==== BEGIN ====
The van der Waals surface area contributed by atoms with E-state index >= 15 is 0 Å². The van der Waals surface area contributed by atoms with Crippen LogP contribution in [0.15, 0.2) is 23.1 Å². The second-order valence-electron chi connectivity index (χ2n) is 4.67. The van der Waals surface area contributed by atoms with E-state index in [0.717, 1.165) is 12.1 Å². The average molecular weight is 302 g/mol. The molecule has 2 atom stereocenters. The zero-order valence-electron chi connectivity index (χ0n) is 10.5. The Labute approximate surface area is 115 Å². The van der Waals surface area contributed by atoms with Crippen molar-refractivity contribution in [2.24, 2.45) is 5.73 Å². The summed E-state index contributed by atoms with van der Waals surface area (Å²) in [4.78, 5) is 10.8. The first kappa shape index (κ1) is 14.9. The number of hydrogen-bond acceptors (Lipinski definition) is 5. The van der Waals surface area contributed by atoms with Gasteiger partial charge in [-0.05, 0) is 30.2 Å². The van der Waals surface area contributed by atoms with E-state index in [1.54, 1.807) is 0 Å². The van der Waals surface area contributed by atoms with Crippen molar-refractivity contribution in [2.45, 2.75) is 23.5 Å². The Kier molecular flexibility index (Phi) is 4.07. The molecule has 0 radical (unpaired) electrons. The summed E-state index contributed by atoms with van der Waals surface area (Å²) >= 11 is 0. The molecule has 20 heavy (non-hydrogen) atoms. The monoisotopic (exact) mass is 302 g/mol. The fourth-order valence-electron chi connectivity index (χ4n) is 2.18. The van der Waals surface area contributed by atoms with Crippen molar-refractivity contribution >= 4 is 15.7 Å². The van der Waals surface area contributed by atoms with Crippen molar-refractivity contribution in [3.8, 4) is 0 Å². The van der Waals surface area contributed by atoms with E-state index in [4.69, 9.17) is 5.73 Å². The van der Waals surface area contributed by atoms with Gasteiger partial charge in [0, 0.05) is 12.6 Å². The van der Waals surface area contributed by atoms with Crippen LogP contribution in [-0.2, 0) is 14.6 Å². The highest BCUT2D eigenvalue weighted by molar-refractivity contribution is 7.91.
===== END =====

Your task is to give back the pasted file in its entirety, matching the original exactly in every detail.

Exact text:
The van der Waals surface area contributed by atoms with E-state index >= 15 is 0 Å². The van der Waals surface area contributed by atoms with Crippen LogP contribution in [0.15, 0.2) is 23.1 Å². The second-order valence-electron chi connectivity index (χ2n) is 4.67. The van der Waals surface area contributed by atoms with E-state index in [0.717, 1.165) is 12.1 Å². The average molecular weight is 302 g/mol. The molecule has 2 atom stereocenters. The zero-order valence-electron chi connectivity index (χ0n) is 10.5. The Labute approximate surface area is 115 Å². The van der Waals surface area contributed by atoms with Crippen molar-refractivity contribution in [2.24, 2.45) is 5.73 Å². The summed E-state index contributed by atoms with van der Waals surface area (Å²) in [4.78, 5) is 10.8. The first kappa shape index (κ1) is 14.9. The number of hydrogen-bond acceptors (Lipinski definition) is 5. The van der Waals surface area contributed by atoms with Gasteiger partial charge in [-0.05, 0) is 30.2 Å². The van der Waals surface area contributed by atoms with E-state index in [1.54, 1.807) is 0 Å². The van der Waals surface area contributed by atoms with Crippen molar-refractivity contribution in [2.45, 2.75) is 23.5 Å². The Kier molecular flexibility index (Phi) is 4.07. The molecule has 0 radical (unpaired) electrons. The summed E-state index contributed by atoms with van der Waals surface area (Å²) >= 11 is 0. The molecule has 20 heavy (non-hydrogen) atoms. The monoisotopic (exact) mass is 302 g/mol. The fourth-order valence-electron chi connectivity index (χ4n) is 2.18. The van der Waals surface area contributed by atoms with Crippen molar-refractivity contribution >= 4 is 15.7 Å². The van der Waals surface area contributed by atoms with Crippen molar-refractivity contribution in [3.8, 4) is 0 Å². The van der Waals surface area contributed by atoms with E-state index in [4.69, 9.17) is 5.73 Å². The van der Waals surface area contributed by atoms with Gasteiger partial charge in [0, 0.05) is 12.6 Å². The van der Waals surface area contributed by atoms with Crippen LogP contribution in [-0.2, 0) is 14.6 Å². The highest BCUT2D eigenvalue weighted by molar-refractivity contribution is 7.91.